Open Source Urbanism (OSU) emerges as citizens self-organise to alter their urban environments by creating Do-It-Yourself (DIY) urban prototypes and sharing their design manuals on the internet. The examples of urban prototypes might vary from built structures, such as street furniture and urban gardening equipment, to decentralised energy designs and IT artefacts. They emerge as a natural response of citizens to perceived problems in their urban environments. Urban prototypes are designed, paid for, and implemented by self-organised citizens instead of developed by public or private companies and bought on the market. Whereas companies’ staff consist commonly of professionals, and the products are thoroughly tested and standardised to comply with all possible governmental regulations, urban prototypes are incomplete, as they embody the ongoing experimentation of citizens with their urban environments. Furthermore, amateur designers might have limited experience or background in this area.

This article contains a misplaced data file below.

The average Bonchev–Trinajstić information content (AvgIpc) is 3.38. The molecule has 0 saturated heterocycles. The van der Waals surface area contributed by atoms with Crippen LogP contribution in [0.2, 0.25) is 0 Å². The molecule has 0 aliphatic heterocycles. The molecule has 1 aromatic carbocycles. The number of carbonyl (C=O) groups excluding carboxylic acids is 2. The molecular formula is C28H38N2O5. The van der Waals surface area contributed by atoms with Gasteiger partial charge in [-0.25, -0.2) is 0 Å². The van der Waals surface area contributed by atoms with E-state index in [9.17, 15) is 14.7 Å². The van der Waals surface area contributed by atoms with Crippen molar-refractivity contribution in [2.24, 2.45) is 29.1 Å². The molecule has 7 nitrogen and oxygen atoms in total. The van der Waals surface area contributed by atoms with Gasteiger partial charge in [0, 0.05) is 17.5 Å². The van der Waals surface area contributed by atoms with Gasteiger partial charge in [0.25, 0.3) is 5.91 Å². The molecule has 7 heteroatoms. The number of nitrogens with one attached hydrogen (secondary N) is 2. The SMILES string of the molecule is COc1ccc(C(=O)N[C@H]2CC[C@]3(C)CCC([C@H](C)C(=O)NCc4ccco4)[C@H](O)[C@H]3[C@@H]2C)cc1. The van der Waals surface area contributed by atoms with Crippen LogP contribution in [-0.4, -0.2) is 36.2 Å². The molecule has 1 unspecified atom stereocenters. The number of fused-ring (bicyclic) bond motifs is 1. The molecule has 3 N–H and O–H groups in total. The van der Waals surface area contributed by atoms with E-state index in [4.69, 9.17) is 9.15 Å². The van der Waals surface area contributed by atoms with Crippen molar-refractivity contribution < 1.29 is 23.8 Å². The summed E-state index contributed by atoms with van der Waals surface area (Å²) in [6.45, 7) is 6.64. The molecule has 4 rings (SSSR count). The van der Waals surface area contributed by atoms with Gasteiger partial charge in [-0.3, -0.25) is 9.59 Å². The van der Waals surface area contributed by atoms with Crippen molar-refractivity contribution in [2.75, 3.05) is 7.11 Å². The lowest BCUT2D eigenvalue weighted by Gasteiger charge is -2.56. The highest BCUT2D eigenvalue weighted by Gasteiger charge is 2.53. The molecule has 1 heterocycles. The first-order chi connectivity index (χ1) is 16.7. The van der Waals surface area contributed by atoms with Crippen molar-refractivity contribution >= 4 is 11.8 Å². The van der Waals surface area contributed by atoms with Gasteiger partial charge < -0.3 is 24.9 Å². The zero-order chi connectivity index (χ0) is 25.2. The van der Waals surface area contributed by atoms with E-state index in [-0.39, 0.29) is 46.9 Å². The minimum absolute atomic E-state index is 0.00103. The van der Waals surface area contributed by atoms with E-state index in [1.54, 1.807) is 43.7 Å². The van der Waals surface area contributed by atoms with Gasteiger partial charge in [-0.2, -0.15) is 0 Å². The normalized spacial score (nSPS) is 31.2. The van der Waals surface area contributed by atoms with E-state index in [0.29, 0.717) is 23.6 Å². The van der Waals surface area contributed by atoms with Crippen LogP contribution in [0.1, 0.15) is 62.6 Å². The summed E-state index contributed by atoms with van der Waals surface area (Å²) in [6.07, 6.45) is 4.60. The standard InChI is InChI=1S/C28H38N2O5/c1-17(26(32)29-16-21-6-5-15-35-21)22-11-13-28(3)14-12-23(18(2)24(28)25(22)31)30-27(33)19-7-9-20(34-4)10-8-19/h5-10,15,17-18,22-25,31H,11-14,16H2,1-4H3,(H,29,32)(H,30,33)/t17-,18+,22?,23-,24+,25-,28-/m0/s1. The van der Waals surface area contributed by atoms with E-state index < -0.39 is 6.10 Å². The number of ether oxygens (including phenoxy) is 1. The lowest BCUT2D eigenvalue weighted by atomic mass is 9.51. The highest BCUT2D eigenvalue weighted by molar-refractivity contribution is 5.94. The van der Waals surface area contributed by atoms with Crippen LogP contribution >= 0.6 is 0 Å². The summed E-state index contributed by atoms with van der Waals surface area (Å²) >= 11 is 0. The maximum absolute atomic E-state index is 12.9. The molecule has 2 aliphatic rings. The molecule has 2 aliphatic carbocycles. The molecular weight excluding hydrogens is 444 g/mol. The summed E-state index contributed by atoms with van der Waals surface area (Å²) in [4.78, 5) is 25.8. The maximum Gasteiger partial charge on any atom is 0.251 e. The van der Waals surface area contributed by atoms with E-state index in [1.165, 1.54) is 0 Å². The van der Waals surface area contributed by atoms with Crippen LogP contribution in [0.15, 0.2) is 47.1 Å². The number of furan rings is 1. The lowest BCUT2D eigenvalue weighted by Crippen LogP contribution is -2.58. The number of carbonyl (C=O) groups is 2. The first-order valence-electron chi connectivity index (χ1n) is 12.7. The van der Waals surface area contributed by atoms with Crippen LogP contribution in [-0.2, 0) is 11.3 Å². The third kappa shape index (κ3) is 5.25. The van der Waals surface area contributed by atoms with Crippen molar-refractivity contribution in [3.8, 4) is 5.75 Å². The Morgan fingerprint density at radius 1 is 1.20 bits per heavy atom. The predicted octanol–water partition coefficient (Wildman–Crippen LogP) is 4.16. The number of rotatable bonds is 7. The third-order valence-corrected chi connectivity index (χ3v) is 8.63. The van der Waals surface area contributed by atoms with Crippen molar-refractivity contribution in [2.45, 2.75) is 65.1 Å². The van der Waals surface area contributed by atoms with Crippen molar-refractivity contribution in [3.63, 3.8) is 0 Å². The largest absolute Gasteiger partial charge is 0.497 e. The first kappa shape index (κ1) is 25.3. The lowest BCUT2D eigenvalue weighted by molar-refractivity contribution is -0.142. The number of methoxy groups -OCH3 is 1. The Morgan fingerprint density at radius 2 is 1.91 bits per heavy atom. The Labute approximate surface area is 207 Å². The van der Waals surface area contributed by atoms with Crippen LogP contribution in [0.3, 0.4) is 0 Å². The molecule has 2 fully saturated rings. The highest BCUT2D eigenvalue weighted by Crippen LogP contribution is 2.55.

|Qualification||Doctor of Philosophy|
|Award date||10 Feb 2023|
|Publication status||Published - 2023|